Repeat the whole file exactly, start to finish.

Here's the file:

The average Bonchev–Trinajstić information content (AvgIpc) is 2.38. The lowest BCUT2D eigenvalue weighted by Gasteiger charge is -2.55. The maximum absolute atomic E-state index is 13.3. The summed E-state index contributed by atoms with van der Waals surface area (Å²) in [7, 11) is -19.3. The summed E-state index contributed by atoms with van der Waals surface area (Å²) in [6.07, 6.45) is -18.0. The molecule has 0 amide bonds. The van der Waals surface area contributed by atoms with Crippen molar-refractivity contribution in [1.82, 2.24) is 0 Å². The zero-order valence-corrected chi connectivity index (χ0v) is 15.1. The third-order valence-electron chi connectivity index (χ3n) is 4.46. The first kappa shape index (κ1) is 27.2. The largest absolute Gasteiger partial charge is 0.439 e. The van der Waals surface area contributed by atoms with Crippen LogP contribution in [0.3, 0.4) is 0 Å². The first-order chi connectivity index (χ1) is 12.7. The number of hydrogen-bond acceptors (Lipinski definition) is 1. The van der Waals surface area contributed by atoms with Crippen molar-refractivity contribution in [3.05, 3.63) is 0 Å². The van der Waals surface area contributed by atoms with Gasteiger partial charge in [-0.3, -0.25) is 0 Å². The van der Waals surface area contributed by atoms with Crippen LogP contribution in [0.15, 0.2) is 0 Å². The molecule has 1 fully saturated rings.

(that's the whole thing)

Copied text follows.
The average Bonchev–Trinajstić information content (AvgIpc) is 2.38. The lowest BCUT2D eigenvalue weighted by Gasteiger charge is -2.55. The maximum absolute atomic E-state index is 13.3. The summed E-state index contributed by atoms with van der Waals surface area (Å²) in [7, 11) is -19.3. The summed E-state index contributed by atoms with van der Waals surface area (Å²) in [6.07, 6.45) is -18.0. The molecule has 0 amide bonds. The van der Waals surface area contributed by atoms with Crippen molar-refractivity contribution in [1.82, 2.24) is 0 Å². The zero-order valence-corrected chi connectivity index (χ0v) is 15.1. The third-order valence-electron chi connectivity index (χ3n) is 4.46. The first kappa shape index (κ1) is 27.2. The largest absolute Gasteiger partial charge is 0.439 e. The van der Waals surface area contributed by atoms with Crippen LogP contribution in [0.3, 0.4) is 0 Å². The first-order chi connectivity index (χ1) is 12.7. The number of hydrogen-bond acceptors (Lipinski definition) is 1. The van der Waals surface area contributed by atoms with Crippen molar-refractivity contribution in [3.05, 3.63) is 0 Å². The van der Waals surface area contributed by atoms with Gasteiger partial charge in [-0.3, -0.25) is 0 Å². The van der Waals surface area contributed by atoms with Crippen LogP contribution in [0.15, 0.2) is 0 Å². The molecule has 1 fully saturated rings.